After your busy Saturday of holiday shopping is complete, sit down; take a load off; watch hockey. You know, exactly what we were created to do.
There’s only one matinee on the schedule, and it takes place at 1 p.m. when St. Louis makes its annual trip to Detroit (SN1). The rest of the action gets started at 7 p.m. with the puck drop of seven games (the New York Islanders at Boston, Edmonton at Montréal [SN/TVAS], Winnipeg at Tampa Bay [CITY], Colorado at Florida, New Jersey at the New York Rangers, Toronto at Pittsburgh [CBC/NHLN] and Arizona at Columbus), followed by Vegas at Dallas an hour later. The West Coast gets involved at 10 p.m. with the start of two contests (Ottawa at San Jose [SN] and Vancouver at Calgary [CBC]), followed by Carolina at Los Angeles – tonight’s nightcap – half an hour later. All times Eastern.
As regular readers have come to expect, I have circled more than a few games on my calendar on days like today.
- St. Louis at Detroit: This rivalry might have lost some heat when the Wings jumped to the Eastern Conference, but a rivalry it is nonetheless.
- New Jersey at New York: The Battle of the Hudson River is truly special when both parties involved are playing well.
- Toronto at Pittsburgh: The day has finally arrived for D Ron Hainsey to collect his championship ring.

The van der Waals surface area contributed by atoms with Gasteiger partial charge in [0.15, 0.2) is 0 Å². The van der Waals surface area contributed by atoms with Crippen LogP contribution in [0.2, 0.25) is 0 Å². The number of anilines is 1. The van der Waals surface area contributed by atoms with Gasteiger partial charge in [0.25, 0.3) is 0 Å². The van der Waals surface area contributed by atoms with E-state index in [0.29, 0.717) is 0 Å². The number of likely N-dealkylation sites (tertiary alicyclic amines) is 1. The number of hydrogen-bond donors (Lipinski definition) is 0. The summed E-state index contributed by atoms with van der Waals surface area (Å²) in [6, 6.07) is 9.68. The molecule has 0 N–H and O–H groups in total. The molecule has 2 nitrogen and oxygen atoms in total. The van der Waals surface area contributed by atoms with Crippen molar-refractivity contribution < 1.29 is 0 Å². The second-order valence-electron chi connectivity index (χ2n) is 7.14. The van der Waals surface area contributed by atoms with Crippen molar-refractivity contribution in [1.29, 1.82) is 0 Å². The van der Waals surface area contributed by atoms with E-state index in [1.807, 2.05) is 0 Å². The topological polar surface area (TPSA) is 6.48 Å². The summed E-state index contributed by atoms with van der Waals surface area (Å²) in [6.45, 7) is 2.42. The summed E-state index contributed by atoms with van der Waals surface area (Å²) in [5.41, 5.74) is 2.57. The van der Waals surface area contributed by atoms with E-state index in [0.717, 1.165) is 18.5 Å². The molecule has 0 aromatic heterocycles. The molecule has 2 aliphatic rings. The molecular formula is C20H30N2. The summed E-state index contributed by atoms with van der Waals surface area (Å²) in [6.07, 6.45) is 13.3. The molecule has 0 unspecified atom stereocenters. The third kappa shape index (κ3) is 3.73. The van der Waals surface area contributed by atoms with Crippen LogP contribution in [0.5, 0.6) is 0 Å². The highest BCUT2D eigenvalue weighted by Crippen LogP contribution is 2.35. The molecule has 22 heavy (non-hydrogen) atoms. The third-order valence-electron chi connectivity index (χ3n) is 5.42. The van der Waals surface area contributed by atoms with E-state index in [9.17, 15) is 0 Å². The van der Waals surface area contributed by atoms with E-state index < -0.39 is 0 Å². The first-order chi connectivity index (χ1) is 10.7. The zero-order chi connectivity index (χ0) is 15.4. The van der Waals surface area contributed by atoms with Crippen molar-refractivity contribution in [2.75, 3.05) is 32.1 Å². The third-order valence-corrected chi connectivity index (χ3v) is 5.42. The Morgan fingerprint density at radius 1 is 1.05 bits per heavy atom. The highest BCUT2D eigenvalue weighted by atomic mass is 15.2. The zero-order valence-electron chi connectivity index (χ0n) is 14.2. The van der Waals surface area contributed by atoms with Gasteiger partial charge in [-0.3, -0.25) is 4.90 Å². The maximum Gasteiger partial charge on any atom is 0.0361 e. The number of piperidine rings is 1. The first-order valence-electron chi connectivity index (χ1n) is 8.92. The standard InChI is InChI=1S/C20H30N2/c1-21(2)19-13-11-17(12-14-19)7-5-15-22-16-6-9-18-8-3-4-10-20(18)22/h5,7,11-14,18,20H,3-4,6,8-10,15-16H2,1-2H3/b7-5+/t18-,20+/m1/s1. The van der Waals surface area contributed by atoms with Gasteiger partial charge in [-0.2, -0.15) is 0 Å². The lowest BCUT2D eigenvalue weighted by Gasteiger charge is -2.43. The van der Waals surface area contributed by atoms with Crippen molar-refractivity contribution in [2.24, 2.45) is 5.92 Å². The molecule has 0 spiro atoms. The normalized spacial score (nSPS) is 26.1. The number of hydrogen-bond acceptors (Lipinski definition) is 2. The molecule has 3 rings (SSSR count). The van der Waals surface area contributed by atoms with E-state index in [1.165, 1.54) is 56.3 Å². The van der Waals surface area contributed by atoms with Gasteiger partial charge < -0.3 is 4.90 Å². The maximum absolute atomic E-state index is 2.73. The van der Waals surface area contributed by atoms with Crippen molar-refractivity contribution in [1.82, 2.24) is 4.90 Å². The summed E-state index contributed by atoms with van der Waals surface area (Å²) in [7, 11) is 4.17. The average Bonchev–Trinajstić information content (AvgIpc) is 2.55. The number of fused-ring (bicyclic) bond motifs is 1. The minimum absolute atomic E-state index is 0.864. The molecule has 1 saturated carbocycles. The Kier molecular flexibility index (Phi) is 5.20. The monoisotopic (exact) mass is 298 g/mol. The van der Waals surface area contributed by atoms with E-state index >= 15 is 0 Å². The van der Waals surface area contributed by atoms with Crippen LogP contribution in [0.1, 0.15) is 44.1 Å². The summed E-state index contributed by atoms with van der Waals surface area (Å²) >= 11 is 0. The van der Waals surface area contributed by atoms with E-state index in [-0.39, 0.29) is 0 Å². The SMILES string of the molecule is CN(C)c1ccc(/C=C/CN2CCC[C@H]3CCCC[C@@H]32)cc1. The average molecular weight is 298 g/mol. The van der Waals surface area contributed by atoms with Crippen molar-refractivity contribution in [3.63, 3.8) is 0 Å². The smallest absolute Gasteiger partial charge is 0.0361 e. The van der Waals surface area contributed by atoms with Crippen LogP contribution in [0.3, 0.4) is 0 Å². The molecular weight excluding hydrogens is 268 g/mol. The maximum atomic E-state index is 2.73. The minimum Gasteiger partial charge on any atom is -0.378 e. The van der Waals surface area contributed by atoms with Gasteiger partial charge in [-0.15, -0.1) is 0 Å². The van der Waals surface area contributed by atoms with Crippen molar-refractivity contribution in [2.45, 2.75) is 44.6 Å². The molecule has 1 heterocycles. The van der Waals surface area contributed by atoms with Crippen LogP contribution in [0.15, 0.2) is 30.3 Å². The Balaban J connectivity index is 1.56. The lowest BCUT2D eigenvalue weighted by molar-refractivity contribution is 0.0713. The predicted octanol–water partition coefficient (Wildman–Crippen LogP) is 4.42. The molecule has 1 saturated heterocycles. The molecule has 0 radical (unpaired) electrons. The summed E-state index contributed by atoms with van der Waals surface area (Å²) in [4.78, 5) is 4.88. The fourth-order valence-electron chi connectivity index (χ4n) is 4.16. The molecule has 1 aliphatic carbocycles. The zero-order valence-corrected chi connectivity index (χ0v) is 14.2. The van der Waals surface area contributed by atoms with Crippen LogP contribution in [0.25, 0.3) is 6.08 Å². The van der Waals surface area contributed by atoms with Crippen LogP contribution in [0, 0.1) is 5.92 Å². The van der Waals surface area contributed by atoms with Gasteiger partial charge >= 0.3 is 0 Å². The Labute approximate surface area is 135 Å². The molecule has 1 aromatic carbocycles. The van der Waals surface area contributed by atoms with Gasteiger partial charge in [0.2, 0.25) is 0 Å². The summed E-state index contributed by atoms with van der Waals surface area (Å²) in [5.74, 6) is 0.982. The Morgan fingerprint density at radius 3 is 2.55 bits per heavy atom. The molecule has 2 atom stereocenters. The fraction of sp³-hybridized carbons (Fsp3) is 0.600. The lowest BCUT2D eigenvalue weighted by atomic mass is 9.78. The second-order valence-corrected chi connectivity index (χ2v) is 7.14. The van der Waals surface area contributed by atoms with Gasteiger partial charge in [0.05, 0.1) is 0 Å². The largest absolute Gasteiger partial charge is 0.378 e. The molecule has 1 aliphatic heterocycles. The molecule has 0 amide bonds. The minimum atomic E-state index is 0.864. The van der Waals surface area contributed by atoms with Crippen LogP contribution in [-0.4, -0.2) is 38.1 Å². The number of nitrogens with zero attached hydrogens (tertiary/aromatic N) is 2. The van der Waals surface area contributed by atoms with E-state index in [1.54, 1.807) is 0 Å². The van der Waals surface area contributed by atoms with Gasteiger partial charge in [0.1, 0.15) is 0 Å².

- Vancouver at Calgary: There’s no love lost in this rivalry.
Of course, I couldn’t predict the magnitude of the night’s events in Central Florida. Since we’ve already featured Canucks-Flames once this season, let’s take in this exciting Jets-Lightning matchup.
Even with the advice of our very own Colby Kephart, I’ve made the unforgivable sin of featuring the best team in the league only three times before today. While I cannot go back and change the past, I can only try my best to feature the 20-6-2 Lightning more often.
Where to start with what makes the Bolts great? We could discuss their incredible offense that averages a league-leading 3.75 goals-per-game, or we could turn our attention to a defense that allows only 2.5 goals against-per-game, the fourth-lowest average in the NHL.
It’s more fun to talk offense, so we’ll do that. Besides, I would argue that 18-4-1 G Andrei Vasilevskiy‘s .93 save percentage and 2.21 GAA ([t]best and third-best, respectively, among the 45 goaltenders with at least eight starts) are helped just as much by an offense that possesses the puck at will as they are by D Dan Girardi‘s team-leading 2.32 blocks-per-game.
Perhaps you’ve heard, but C Steven Stamkos is pretty darn good at his job. After all, his 12-29-41 totals, the most by any player in the NHL this year, is made even more impressive considering he played only 94 games over his past two season.
Of course, it doesn’t hurt to have coworkers like RW Nikita Kucherov, who has managed an equally mesmerizing 19-21-40 effort to rank second in the league in both points scored and goals (dang you, W Alex Ovechkin, and your 21 tallies), and breakout fourth-year player F Vladislav Namestnikov playing on the same line.